Risk management is one of the few key policy issues to facilitate carbon capture and storage (CCS) in Class VI storage facilities that has not been the beneficiary of substantial policy revision in the past few years. Stakeholders are interested in the development of policy to effectively manage the safety, performance, and liability risks associated with containment of captured and stored CO2.
In 2019 the National Petroleum Council (NPC) issued at the Secretary of Energy’s request a report entitled “Meeting the Dual Challenge: A Roadmap to At-Scale Deployment of Carbon Capture, Use, and Storage in the United States,” containing a broad range of recommendations. Many view this as the premiere current report on CCS policy issues in the U.S. One recommendation was to “convene an industry and stakeholder forum to develop a risk-based standard to address long-term liability.” No such forum has been convened, but we are aware of interest among both emitters and insurers in exploring risk management solutions.
What are the risks from CCS?
CCS can be conceived as having four phases, each with different risks: the site selection phase, during which a storage formation is reviewed for suitability for long-term containment of CO2; the injection phase, during which the facility is actively injecting CO2 for storage; the post-injection site care phase, after injection has ceased, but during which the site continues to be monitored to assure the CO2 will remain safely contained; and the post-closure phase, which arises after the facility has satisfied the requirement of showing, in essence, that the sequestered CO2 no longer poses a risk of escape.
These different phases pose different issues with respect to risk management. This blog post primarily will discuss the post-closure or “long-term” phase.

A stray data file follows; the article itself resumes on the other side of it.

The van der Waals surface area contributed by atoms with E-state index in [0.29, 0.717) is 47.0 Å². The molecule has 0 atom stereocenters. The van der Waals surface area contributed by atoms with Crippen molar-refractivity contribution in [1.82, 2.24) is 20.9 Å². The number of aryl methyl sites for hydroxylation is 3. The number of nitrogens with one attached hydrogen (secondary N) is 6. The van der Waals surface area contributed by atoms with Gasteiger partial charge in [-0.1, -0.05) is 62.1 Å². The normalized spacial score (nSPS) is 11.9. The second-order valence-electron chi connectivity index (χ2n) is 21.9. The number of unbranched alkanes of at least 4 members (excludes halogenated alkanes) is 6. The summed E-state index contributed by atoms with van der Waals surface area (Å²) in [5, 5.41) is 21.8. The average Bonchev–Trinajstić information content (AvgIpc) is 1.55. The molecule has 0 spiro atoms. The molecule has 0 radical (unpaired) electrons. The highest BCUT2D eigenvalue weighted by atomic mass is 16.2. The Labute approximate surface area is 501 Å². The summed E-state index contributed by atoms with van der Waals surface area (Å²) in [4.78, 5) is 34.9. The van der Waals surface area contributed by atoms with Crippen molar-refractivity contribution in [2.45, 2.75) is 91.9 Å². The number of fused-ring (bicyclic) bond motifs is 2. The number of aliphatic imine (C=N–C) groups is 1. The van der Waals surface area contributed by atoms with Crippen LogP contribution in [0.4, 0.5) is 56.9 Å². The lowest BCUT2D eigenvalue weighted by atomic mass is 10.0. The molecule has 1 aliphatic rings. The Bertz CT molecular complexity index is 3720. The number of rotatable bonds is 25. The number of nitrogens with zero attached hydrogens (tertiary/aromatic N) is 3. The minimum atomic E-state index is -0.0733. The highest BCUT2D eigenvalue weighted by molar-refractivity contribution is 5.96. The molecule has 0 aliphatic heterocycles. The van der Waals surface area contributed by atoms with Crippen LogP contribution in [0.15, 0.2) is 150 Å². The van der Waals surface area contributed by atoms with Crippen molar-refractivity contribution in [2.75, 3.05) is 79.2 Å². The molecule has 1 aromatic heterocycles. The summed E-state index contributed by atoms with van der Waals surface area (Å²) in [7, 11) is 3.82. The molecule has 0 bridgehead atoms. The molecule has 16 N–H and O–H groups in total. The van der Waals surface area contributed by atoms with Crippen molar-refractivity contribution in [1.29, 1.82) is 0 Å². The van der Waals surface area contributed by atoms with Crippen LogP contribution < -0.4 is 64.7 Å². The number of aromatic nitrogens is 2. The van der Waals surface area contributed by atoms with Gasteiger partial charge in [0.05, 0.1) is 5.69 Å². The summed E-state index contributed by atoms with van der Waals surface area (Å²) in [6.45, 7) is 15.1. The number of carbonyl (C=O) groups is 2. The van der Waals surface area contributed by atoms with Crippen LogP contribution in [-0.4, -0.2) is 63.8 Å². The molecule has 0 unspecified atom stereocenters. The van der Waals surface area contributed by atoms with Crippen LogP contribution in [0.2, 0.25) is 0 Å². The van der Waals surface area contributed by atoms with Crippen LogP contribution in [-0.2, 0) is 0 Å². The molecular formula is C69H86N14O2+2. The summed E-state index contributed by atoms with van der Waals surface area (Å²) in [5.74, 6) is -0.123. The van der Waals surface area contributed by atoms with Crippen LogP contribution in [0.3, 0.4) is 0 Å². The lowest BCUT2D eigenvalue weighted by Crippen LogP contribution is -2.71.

Assuming the site selection, injection, and post-injection site care phases have been handled appropriately – as the Class VI UIC regulatory program has been designed to assure they are – post-closure risks should be very low. Under 40 C.F.R. § 146.93, “monitoring must continue until the geologic sequestration project no longer poses an endangerment to [underground sources of drinking water]” and the regulator (either the state or the EPA) has approved a demonstration to that effect. A main factor in whether there is threat of endangerment is whether the CO2 and the associated underground pressure front continues to be mobile.
The Class VI regulatory program instituted a 50-year default post-injection monitoring period. Most anticipate that injected CO2 and the pressure front will cease to be mobile well before 50 years after the last injection. If so, the “default” period allows the regulator to shorten the monitoring period, based on the demonstration described above.
If research can show a likelihood that CO2 plumes can be expected to stabilize sooner, EPA should shorten the default period to encourage carbon storage projects to move forward, especially since the Infrastructure Investment and Jobs Act enacted last November allocated $2.5 billion over the next five years for carbon storage projects. As the NPC study found, “long-term liabilities and responsibilities can have a detrimental effect on project development.” (National Petroleum Council report, Chapter 3, p. 22.) The “long-term” includes not just the 50-year default post-injection site care period, but also the post-closure period, the truly long term. As indicated above, the very definition of being in the post-closure period is that a regulator has determined that the facility no longer poses a threat to underground sources of drinking water, a reasonable proxy for other risks posed by loss of containment.